The instructions are great!
Worked for me as well.
I'm also thinking of using the old / for something else.
It should be easy to reformat it to ext4 and readd it in the fstab file.
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by JustinRSharp » Sat Aug 17, 2013 2:30 am
Just wondering, ive heard people say that moving the filesystem to the usb is faster but what about compared to a UHS-1 / Class 10 16gb sandisk sd card? as far as read / write im pretty sure that the sd card is faster.... its rated at 95Mbps....

Any comments?
(excuse my ignorance of what might be the obvious)
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by itimpi » Sat Aug 17, 2013 9:03 am
There are two things that are relevant:
- Card ratings are based on serial writes. They do not necessarily tell you about random read and write performance which is important for the pi.
- You are constrained by the interface speeds supported by the hardware. The SD interface is reported as peaking at a bit above 20Mbps.

My experience is that a USB stick normally gives performance that is comparable to the SD card but seems less prone to corruption. Performance using a USB connected 2.5" HD is definitely snappier.
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by deechster » Sun Aug 25, 2013 11:53 pm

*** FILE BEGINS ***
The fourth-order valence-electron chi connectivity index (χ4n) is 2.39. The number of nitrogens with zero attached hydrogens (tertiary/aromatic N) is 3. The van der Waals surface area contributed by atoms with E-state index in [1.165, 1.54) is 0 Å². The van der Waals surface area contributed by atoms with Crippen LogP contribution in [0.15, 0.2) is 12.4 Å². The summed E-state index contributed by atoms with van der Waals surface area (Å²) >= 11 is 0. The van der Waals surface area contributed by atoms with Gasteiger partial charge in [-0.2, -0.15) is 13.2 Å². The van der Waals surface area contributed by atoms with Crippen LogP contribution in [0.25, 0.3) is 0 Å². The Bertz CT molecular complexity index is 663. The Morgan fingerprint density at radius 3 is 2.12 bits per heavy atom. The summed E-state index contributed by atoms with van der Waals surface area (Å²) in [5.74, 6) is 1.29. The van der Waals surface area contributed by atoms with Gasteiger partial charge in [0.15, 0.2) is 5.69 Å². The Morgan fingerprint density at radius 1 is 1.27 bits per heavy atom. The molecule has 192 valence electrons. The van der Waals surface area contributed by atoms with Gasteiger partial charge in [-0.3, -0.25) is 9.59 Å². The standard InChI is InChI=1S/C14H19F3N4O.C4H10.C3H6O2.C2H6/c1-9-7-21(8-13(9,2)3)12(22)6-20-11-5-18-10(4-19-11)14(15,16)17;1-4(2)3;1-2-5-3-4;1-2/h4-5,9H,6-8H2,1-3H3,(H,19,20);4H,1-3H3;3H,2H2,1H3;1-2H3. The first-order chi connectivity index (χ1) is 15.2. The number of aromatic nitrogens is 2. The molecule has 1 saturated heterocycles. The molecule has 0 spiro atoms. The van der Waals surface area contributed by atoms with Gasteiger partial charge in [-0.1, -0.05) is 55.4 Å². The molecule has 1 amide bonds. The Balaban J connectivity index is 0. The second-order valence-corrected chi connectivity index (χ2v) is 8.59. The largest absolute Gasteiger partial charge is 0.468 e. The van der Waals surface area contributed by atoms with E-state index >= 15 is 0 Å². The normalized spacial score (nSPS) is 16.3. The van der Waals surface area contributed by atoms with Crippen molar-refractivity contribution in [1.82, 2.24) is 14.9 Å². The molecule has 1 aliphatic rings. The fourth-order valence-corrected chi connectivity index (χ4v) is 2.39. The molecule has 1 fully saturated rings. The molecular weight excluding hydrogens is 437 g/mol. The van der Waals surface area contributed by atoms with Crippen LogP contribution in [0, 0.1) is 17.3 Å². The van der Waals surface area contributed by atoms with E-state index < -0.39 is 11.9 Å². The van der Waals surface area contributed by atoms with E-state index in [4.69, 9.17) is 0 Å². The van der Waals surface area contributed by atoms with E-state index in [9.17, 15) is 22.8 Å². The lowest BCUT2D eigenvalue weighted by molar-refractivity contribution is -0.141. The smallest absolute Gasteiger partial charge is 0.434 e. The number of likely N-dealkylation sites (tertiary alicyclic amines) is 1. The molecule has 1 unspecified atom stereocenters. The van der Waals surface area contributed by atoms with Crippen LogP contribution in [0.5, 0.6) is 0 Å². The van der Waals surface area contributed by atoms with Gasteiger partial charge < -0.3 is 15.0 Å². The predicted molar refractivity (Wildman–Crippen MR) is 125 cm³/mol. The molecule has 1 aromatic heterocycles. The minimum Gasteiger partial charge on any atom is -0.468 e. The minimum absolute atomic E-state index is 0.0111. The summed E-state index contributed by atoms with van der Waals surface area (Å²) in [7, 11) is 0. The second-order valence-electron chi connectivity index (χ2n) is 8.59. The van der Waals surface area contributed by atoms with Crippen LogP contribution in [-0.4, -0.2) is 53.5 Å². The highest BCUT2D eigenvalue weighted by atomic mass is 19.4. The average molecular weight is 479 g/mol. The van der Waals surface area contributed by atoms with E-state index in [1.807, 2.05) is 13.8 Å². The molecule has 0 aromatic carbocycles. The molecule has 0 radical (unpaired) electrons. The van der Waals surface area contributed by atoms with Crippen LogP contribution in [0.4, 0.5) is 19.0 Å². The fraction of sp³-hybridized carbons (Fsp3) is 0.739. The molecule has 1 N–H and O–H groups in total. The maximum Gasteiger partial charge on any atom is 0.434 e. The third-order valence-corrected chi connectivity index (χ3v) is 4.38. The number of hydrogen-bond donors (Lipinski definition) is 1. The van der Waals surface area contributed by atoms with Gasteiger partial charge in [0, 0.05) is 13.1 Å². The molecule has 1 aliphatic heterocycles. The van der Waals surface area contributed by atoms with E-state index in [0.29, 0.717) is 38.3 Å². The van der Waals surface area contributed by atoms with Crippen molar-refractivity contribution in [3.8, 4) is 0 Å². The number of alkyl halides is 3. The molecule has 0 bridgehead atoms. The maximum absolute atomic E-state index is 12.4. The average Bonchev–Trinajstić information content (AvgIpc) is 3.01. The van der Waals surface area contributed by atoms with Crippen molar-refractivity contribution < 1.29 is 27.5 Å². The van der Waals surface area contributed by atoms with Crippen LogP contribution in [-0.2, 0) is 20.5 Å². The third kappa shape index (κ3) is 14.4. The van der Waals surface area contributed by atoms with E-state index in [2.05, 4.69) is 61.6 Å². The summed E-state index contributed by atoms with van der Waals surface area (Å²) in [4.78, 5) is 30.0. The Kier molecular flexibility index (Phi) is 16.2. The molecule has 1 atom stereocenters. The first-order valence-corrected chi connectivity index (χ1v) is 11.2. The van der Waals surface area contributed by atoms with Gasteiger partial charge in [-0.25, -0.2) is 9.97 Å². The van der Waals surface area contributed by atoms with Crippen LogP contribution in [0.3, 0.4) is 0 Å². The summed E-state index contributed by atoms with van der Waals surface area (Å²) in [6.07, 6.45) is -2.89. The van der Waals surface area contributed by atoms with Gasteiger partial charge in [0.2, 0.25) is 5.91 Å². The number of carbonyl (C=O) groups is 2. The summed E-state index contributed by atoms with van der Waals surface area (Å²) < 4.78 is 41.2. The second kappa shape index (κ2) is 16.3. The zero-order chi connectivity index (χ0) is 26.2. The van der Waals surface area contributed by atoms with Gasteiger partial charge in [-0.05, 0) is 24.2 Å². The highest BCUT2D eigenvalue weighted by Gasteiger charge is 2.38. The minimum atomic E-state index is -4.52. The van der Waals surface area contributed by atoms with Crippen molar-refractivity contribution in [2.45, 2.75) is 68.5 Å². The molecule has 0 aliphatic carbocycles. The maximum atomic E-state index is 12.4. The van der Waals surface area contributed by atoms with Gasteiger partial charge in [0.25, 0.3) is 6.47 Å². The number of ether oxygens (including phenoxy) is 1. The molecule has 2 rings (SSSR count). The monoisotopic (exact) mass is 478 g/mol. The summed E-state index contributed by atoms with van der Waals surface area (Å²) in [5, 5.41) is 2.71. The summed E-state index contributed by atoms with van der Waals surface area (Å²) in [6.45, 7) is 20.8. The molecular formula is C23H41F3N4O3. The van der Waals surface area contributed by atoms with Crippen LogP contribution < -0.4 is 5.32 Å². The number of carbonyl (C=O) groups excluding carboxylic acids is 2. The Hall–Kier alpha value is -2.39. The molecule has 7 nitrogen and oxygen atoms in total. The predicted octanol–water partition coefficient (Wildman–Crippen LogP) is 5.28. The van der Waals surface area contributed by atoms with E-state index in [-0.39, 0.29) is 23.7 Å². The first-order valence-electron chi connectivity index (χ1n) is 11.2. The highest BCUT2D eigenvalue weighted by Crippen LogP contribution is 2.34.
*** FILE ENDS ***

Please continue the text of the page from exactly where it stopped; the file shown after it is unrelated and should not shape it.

itimpi,

Excellent HOW-to document. Followed it with out a hitch. I now have my pi running off an old 80GB 10,000RPM WD Raptor drive I had laying around.

Recommend pinning this one or someone should add it to the wiki. Great job!

Deechster
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by JPB-HK » Wed Aug 28, 2013 6:44 am
Thanks for the great instructions, worked perfectly the first time, and easy to put back if needed.

I think this is going to be a great development setup as you can leave the SD card alone, and plug in whatever USB flash drive you are working on. That way you could have several projects going, one on each USB flash drive, and plug in the one you are currently working on. Saves wear and tear on the SD card slot.

Thanks,
John
NCR 310 - ZX81 - Apple II+ - Dell/Intel - Mac mini... Raspberry Pi!
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by violagirl23 » Fri Sep 27, 2013 5:35 am
Shouldn't the pass number for / be 1? Otherwise fsck would never run on the root filesystem, which probably isn't good, right? So it would be either